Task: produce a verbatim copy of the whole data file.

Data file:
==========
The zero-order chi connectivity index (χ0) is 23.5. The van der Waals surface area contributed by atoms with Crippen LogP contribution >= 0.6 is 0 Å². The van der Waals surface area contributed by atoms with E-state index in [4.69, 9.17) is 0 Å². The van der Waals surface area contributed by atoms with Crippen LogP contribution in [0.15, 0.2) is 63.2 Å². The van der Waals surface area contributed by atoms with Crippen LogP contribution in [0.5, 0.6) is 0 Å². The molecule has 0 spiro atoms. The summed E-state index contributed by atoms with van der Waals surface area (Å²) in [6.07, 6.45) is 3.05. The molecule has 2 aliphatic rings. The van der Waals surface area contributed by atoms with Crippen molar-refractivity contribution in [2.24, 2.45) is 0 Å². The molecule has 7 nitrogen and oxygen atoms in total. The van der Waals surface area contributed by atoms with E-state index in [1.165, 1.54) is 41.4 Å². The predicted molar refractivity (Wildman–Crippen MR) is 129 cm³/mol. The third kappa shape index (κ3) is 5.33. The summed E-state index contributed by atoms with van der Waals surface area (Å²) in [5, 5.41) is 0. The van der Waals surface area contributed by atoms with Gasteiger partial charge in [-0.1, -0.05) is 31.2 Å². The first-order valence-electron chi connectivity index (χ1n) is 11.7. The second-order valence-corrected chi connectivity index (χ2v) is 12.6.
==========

The zero-order chi connectivity index (χ0) is 23.5. The van der Waals surface area contributed by atoms with Crippen LogP contribution >= 0.6 is 0 Å². The van der Waals surface area contributed by atoms with E-state index in [4.69, 9.17) is 0 Å². The van der Waals surface area contributed by atoms with Crippen LogP contribution in [0.15, 0.2) is 63.2 Å². The van der Waals surface area contributed by atoms with Crippen LogP contribution in [0.5, 0.6) is 0 Å². The molecule has 0 spiro atoms. The summed E-state index contributed by atoms with van der Waals surface area (Å²) in [6.07, 6.45) is 3.05. The molecule has 2 aliphatic rings. The van der Waals surface area contributed by atoms with Crippen molar-refractivity contribution in [2.24, 2.45) is 0 Å². The molecule has 7 nitrogen and oxygen atoms in total. The van der Waals surface area contributed by atoms with E-state index in [1.165, 1.54) is 41.4 Å². The predicted molar refractivity (Wildman–Crippen MR) is 129 cm³/mol. The third kappa shape index (κ3) is 5.33. The summed E-state index contributed by atoms with van der Waals surface area (Å²) in [5, 5.41) is 0. The van der Waals surface area contributed by atoms with Gasteiger partial charge in [-0.1, -0.05) is 31.2 Å². The first-order valence-electron chi connectivity index (χ1n) is 11.7. The second-order valence-corrected chi connectivity index (χ2v) is 12.6.